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Iris, Print-out PortraitEnlarge image

Iris, Print-out Portrait, 1969

Les Levine
Irish, Canadian, American, 1935
offset photolithograph on plastic-coated wove paper
46.6 x 65.1 cm each
Purchased 1970
National Gallery of Canada (no. 16703.1-9)
© Les Levine / SODRAC (2013)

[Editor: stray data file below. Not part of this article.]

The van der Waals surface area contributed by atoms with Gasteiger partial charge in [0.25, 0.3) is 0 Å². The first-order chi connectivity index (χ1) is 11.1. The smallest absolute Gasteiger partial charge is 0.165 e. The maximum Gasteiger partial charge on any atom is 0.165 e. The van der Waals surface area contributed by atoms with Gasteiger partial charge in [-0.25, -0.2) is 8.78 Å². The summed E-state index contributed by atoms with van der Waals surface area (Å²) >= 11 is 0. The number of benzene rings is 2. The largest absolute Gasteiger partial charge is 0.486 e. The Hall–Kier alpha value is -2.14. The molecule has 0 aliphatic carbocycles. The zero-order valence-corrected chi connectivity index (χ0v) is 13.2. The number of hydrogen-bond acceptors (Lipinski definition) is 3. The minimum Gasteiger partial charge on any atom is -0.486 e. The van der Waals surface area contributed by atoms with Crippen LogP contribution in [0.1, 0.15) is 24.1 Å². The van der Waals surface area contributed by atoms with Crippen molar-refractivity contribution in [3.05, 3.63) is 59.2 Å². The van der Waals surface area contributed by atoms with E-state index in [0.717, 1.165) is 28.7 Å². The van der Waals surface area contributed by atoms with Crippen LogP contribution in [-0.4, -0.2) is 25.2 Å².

Les Levine, a renowned conceptual and video artist (who painted and sculpted as well), has long had a profound interest in how the media affects society and culture, and has often used its tools and methods to communicate his ideas. By presenting his image inside a television screen instead of a conventional frame, he both refers to his own work in video and updates the traditional self-portrait for a public that was used to absorbing information transmitted by the mass media. The title, "Iris", refers to the adjustable plates that regulate the aperture of a camera lens, controlling the exposure and aiding in sharpness. The iris was used to create the gradation in lighting of the three different views of Levine's portrait as they progress towards close-ups, filling the screen.

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